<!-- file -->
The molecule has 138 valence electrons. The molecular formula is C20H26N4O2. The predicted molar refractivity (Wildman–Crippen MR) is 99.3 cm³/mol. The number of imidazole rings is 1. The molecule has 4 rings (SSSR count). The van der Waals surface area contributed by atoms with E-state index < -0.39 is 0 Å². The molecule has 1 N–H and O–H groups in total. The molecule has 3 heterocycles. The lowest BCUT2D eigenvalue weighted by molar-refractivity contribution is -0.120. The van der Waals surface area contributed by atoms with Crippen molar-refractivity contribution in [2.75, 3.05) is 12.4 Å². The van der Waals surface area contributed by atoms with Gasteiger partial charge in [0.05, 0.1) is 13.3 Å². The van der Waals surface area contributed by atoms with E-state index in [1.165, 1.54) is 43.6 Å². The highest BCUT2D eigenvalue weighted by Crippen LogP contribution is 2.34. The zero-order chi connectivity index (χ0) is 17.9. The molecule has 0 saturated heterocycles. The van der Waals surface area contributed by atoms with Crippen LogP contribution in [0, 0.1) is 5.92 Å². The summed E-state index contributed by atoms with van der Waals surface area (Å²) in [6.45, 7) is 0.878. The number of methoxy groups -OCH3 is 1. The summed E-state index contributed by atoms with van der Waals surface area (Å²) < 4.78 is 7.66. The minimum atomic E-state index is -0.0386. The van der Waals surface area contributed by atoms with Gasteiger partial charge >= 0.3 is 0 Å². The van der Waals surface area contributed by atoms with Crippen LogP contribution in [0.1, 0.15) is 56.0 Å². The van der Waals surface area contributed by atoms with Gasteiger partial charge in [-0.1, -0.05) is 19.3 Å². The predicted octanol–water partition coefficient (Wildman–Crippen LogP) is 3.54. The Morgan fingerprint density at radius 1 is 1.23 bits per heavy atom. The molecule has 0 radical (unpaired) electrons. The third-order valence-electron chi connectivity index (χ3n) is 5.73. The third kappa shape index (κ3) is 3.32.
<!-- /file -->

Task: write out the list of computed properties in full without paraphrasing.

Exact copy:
The molecule has 138 valence electrons. The molecular formula is C20H26N4O2. The predicted molar refractivity (Wildman–Crippen MR) is 99.3 cm³/mol. The number of imidazole rings is 1. The molecule has 4 rings (SSSR count). The van der Waals surface area contributed by atoms with E-state index < -0.39 is 0 Å². The molecule has 1 N–H and O–H groups in total. The molecule has 3 heterocycles. The lowest BCUT2D eigenvalue weighted by molar-refractivity contribution is -0.120. The van der Waals surface area contributed by atoms with Crippen molar-refractivity contribution in [2.75, 3.05) is 12.4 Å². The van der Waals surface area contributed by atoms with Gasteiger partial charge in [0.05, 0.1) is 13.3 Å². The van der Waals surface area contributed by atoms with E-state index in [1.165, 1.54) is 43.6 Å². The highest BCUT2D eigenvalue weighted by Crippen LogP contribution is 2.34. The zero-order chi connectivity index (χ0) is 17.9. The molecule has 0 saturated heterocycles. The van der Waals surface area contributed by atoms with Crippen LogP contribution in [0, 0.1) is 5.92 Å². The summed E-state index contributed by atoms with van der Waals surface area (Å²) in [6.45, 7) is 0.878. The number of methoxy groups -OCH3 is 1. The summed E-state index contributed by atoms with van der Waals surface area (Å²) < 4.78 is 7.66. The minimum atomic E-state index is -0.0386. The van der Waals surface area contributed by atoms with Gasteiger partial charge >= 0.3 is 0 Å². The van der Waals surface area contributed by atoms with Crippen LogP contribution in [0.1, 0.15) is 56.0 Å². The van der Waals surface area contributed by atoms with Gasteiger partial charge in [-0.1, -0.05) is 19.3 Å². The predicted octanol–water partition coefficient (Wildman–Crippen LogP) is 3.54. The Morgan fingerprint density at radius 1 is 1.23 bits per heavy atom. The molecule has 0 radical (unpaired) electrons. The third-order valence-electron chi connectivity index (χ3n) is 5.73. The third kappa shape index (κ3) is 3.32.